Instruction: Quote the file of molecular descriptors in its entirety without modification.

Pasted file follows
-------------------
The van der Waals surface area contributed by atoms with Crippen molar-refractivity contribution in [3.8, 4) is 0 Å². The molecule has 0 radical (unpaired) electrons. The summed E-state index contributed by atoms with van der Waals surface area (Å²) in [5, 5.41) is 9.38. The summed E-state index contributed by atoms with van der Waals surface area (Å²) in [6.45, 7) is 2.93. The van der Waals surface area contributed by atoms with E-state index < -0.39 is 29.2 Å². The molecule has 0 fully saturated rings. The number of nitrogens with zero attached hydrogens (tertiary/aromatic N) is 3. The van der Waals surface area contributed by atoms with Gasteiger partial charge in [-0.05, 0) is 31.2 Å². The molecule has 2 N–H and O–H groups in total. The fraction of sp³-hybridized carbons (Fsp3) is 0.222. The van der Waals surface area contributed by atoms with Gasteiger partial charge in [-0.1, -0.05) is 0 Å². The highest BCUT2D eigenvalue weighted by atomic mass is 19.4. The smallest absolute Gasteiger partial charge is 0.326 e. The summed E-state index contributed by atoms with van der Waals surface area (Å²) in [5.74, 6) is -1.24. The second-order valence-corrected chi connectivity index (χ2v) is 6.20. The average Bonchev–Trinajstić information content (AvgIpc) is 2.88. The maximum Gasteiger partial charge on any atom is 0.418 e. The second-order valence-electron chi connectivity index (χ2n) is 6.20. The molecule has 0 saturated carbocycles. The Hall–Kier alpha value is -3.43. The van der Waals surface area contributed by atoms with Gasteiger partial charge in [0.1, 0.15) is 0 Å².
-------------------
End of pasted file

The van der Waals surface area contributed by atoms with Crippen molar-refractivity contribution in [3.8, 4) is 0 Å². The molecule has 0 radical (unpaired) electrons. The summed E-state index contributed by atoms with van der Waals surface area (Å²) in [5, 5.41) is 9.38. The summed E-state index contributed by atoms with van der Waals surface area (Å²) in [6.45, 7) is 2.93. The van der Waals surface area contributed by atoms with E-state index < -0.39 is 29.2 Å². The molecule has 0 fully saturated rings. The number of nitrogens with zero attached hydrogens (tertiary/aromatic N) is 3. The van der Waals surface area contributed by atoms with Gasteiger partial charge in [-0.05, 0) is 31.2 Å². The molecule has 2 N–H and O–H groups in total. The fraction of sp³-hybridized carbons (Fsp3) is 0.222. The van der Waals surface area contributed by atoms with Gasteiger partial charge in [-0.1, -0.05) is 0 Å². The highest BCUT2D eigenvalue weighted by atomic mass is 19.4. The smallest absolute Gasteiger partial charge is 0.326 e. The summed E-state index contributed by atoms with van der Waals surface area (Å²) in [5.74, 6) is -1.24. The second-order valence-corrected chi connectivity index (χ2v) is 6.20. The average Bonchev–Trinajstić information content (AvgIpc) is 2.88. The maximum Gasteiger partial charge on any atom is 0.418 e. The second-order valence-electron chi connectivity index (χ2n) is 6.20. The molecule has 0 saturated carbocycles. The Hall–Kier alpha value is -3.43. The van der Waals surface area contributed by atoms with Gasteiger partial charge in [0.1, 0.15) is 0 Å².